Distance package written by Dave Miller was intended to permit analysis of simple datasets in R.
Using the “flatfile” feature of
Distance, loading data is simple. We show as examples, the analysis of a simulated survey of duck nests, consisting of 20 transects, each 128.8km in length. These data exist as a comma-delimited text file in the current directory (one can find the current working directory in R using
getwd() and change it with
library(Distance) tidy.opts <- list(width.cutoff=40)
ducknests <- read.csv("ducknests.csv") head(ducknests)
Region.Label Area Sample.Label Effort distance 1 Monte_Vista_NWR 0 1 128.8 0.06 2 Monte_Vista_NWR 0 1 128.8 0.07 3 Monte_Vista_NWR 0 1 128.8 0.04 4 Monte_Vista_NWR 0 1 128.8 0.01 5 Monte_Vista_NWR 0 1 128.8 0.37 6 Monte_Vista_NWR 0 1 128.8 0.36
Note the following:
The below code fits three detection functions: half-normal with cosine adjustments, uniform with cosine adjustments and hazard-rate with simple polynomial adjustments. In each case the number of adjustment terms is selected by AIC. The selection process can be seen in the output.
# Convert.units adjusts for distance measured in metres and effort in km halfnorm.ducks <- ds(ducknests, key="hn", adjustment="cos", convert.units = 0.001)
## Starting AIC adjustment term selection. ## Fitting half-normal key function ## AIC= 928.134 ## Fitting half-normal key function with cosine(2) adjustments ## Warning: Detection function is not weakly monotonic! ## Warning: Detection function is not strictly monotonic! ## Warning: Detection function is greater than 1 at some distances ## AIC= 929.834 ## ## ## half-normal key function selected!
unifcos.ducks <- ds(ducknests, key="unif", adjustment="cos", mono="strict", convert.units = 0.001)
## Starting AIC adjustment term selection. ## Fitting uniform key function with cosine(1) adjustments ## AIC= 928.48 ## Fitting uniform key function with cosine(1,2) adjustments ## AIC= 929.383 ## ## ## uniform key function with cosine(1) adjustments selected!
hazard.ducks <- ds(ducknests, key="hr", adjustment="poly", convert.units = 0.001)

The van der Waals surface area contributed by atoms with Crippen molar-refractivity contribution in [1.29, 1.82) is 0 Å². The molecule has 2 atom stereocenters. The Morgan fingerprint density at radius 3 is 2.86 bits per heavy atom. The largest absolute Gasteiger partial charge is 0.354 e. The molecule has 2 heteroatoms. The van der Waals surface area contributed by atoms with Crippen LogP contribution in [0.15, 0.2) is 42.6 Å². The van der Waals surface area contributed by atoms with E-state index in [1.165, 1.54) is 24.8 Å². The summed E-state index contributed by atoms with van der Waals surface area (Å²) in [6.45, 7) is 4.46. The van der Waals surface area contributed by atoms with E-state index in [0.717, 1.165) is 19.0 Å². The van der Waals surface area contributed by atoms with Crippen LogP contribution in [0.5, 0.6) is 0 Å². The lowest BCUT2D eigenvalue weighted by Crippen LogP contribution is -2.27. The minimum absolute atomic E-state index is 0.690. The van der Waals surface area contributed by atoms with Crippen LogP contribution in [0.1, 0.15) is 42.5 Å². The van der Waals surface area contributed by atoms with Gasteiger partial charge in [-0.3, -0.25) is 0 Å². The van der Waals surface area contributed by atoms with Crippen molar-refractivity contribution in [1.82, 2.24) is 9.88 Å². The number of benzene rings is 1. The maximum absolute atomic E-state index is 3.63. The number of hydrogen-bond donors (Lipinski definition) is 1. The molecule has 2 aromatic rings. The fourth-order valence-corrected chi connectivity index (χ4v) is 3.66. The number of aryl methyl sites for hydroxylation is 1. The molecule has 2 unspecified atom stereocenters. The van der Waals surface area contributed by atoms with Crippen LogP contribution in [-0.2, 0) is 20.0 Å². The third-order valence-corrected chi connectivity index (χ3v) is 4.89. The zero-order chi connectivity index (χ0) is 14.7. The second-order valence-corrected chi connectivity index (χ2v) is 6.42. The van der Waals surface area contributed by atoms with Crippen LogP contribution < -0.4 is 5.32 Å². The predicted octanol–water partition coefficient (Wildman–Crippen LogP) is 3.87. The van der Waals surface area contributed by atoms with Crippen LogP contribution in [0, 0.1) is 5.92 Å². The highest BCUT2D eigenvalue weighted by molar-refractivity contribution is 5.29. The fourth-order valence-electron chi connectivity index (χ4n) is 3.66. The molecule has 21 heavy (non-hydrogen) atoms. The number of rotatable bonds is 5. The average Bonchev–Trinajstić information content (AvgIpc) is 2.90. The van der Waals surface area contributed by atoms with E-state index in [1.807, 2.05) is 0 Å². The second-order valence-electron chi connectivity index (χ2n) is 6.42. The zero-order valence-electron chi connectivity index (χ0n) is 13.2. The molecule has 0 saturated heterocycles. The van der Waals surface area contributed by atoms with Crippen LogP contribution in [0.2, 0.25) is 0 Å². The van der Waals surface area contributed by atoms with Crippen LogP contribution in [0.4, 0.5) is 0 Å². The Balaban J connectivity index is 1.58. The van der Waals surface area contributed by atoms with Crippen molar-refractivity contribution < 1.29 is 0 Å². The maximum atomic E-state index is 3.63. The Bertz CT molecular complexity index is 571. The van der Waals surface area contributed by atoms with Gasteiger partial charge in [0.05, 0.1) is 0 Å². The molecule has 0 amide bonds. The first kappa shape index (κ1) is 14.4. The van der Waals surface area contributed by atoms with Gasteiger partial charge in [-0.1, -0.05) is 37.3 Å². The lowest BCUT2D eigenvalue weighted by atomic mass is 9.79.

## Starting AIC adjustment term selection. ## Fitting hazard-rate key function ## AIC= 929.799 ## Fitting hazard-rate key function with simple polynomial(2) adjustments ## Warning: Detection function is not weakly monotonic! ## Warning: Detection function is not strictly monotonic! ## Warning: Detection function is greater than 1 at some distances ## AIC= 931.673 ## ## ## hazard-rate key function selected!
For both the half-normal and hazard-rate functions,
ds complains that the detection function is non-monotone (that detection probability increases with distance at some points in the fitted function), however these are for the models with adjustments which are not selected.
AIC scores for the three fitted models:
Having completed the model selection phase, produce depiction of detection function, show its goodness of fit.
par(mfrow=c(1,2)) plot(halfnorm.ducks, main="Duck nests, half-normal detection function") fit.test <- ddf.gof(halfnorm.ducks$ddf)
My preference is to pluck out the Cramer-von Mises goodness of fit test. For these data, this test has a test statistic value of 0.0354 with an associated p-value of 0.9554
Content with adequate fit of the model to these data, we want to present our density estimate.
From the first table below, we see that 534 nests were encountered along 2574km of transects. The encounter rate
(ER) is the ratio of these values, implying that roughly 5 nests were encountered per kilometre of transect. We also see the variablity of the encounter rate.
This second table produces our estimate of duck nest density within the region covered by the survey transects. The estimate of 49.7 is in units of nests kilometre-2, with associated measures of precision in the form of standard error, coefficient of variation and 95% confidence interval bounds.
Finally at the end of the analysis, reset the R environment in preparation for another analysis.